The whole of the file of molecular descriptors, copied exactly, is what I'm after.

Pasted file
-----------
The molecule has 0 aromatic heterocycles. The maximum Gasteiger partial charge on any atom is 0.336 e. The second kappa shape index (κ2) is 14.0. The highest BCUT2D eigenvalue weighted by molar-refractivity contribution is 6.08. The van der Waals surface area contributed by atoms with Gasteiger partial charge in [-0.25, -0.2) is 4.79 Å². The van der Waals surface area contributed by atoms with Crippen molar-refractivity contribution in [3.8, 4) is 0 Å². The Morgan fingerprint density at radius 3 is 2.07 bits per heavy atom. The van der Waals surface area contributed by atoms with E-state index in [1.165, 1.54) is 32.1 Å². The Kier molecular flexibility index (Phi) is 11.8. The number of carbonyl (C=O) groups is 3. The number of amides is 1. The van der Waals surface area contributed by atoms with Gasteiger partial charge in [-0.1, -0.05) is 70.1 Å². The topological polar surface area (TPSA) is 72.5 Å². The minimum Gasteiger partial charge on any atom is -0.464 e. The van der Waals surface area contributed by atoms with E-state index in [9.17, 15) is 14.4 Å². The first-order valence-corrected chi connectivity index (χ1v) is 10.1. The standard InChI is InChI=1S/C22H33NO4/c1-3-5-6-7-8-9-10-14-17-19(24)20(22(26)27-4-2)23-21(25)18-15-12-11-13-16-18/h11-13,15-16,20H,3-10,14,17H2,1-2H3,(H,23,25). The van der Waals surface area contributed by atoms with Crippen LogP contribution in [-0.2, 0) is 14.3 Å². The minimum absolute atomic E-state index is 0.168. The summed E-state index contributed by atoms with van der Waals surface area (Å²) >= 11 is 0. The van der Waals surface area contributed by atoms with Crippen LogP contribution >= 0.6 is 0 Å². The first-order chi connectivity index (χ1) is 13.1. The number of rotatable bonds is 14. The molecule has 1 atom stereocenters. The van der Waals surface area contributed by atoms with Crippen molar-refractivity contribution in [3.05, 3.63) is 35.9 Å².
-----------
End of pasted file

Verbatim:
The molecule has 0 aromatic heterocycles. The maximum Gasteiger partial charge on any atom is 0.336 e. The second kappa shape index (κ2) is 14.0. The highest BCUT2D eigenvalue weighted by molar-refractivity contribution is 6.08. The van der Waals surface area contributed by atoms with Gasteiger partial charge in [-0.25, -0.2) is 4.79 Å². The van der Waals surface area contributed by atoms with Crippen molar-refractivity contribution in [3.8, 4) is 0 Å². The Morgan fingerprint density at radius 3 is 2.07 bits per heavy atom. The van der Waals surface area contributed by atoms with E-state index in [1.165, 1.54) is 32.1 Å². The Kier molecular flexibility index (Phi) is 11.8. The number of carbonyl (C=O) groups is 3. The number of amides is 1. The van der Waals surface area contributed by atoms with Gasteiger partial charge in [-0.1, -0.05) is 70.1 Å². The topological polar surface area (TPSA) is 72.5 Å². The minimum Gasteiger partial charge on any atom is -0.464 e. The van der Waals surface area contributed by atoms with E-state index in [9.17, 15) is 14.4 Å². The first-order valence-corrected chi connectivity index (χ1v) is 10.1. The standard InChI is InChI=1S/C22H33NO4/c1-3-5-6-7-8-9-10-14-17-19(24)20(22(26)27-4-2)23-21(25)18-15-12-11-13-16-18/h11-13,15-16,20H,3-10,14,17H2,1-2H3,(H,23,25). The van der Waals surface area contributed by atoms with Crippen LogP contribution in [-0.2, 0) is 14.3 Å². The minimum absolute atomic E-state index is 0.168. The summed E-state index contributed by atoms with van der Waals surface area (Å²) >= 11 is 0. The van der Waals surface area contributed by atoms with Crippen LogP contribution >= 0.6 is 0 Å². The first-order chi connectivity index (χ1) is 13.1. The number of rotatable bonds is 14. The molecule has 1 atom stereocenters. The van der Waals surface area contributed by atoms with Crippen molar-refractivity contribution in [3.05, 3.63) is 35.9 Å².